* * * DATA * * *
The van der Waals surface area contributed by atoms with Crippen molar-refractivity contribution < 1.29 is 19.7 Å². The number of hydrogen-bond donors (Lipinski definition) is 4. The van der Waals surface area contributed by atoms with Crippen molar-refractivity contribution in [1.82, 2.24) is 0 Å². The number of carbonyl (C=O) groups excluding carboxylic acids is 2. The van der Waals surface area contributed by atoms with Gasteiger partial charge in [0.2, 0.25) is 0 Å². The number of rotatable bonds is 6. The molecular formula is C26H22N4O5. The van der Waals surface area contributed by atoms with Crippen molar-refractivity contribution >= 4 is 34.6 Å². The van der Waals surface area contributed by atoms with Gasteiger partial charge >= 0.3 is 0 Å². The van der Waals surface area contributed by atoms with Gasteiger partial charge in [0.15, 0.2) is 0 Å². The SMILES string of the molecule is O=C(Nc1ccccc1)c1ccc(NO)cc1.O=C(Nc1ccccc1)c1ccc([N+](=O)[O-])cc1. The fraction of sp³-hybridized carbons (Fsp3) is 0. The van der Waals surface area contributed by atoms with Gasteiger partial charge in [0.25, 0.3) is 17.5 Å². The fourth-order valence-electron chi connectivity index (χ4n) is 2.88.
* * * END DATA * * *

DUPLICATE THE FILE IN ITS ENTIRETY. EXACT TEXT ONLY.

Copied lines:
The van der Waals surface area contributed by atoms with Crippen molar-refractivity contribution < 1.29 is 19.7 Å². The number of hydrogen-bond donors (Lipinski definition) is 4. The van der Waals surface area contributed by atoms with Crippen molar-refractivity contribution in [1.82, 2.24) is 0 Å². The number of carbonyl (C=O) groups excluding carboxylic acids is 2. The van der Waals surface area contributed by atoms with Gasteiger partial charge in [0.2, 0.25) is 0 Å². The number of rotatable bonds is 6. The molecular formula is C26H22N4O5. The van der Waals surface area contributed by atoms with Crippen molar-refractivity contribution >= 4 is 34.6 Å². The van der Waals surface area contributed by atoms with Gasteiger partial charge >= 0.3 is 0 Å². The van der Waals surface area contributed by atoms with Gasteiger partial charge in [0.15, 0.2) is 0 Å². The SMILES string of the molecule is O=C(Nc1ccccc1)c1ccc(NO)cc1.O=C(Nc1ccccc1)c1ccc([N+](=O)[O-])cc1. The fraction of sp³-hybridized carbons (Fsp3) is 0. The van der Waals surface area contributed by atoms with Gasteiger partial charge in [0.25, 0.3) is 17.5 Å². The fourth-order valence-electron chi connectivity index (χ4n) is 2.88.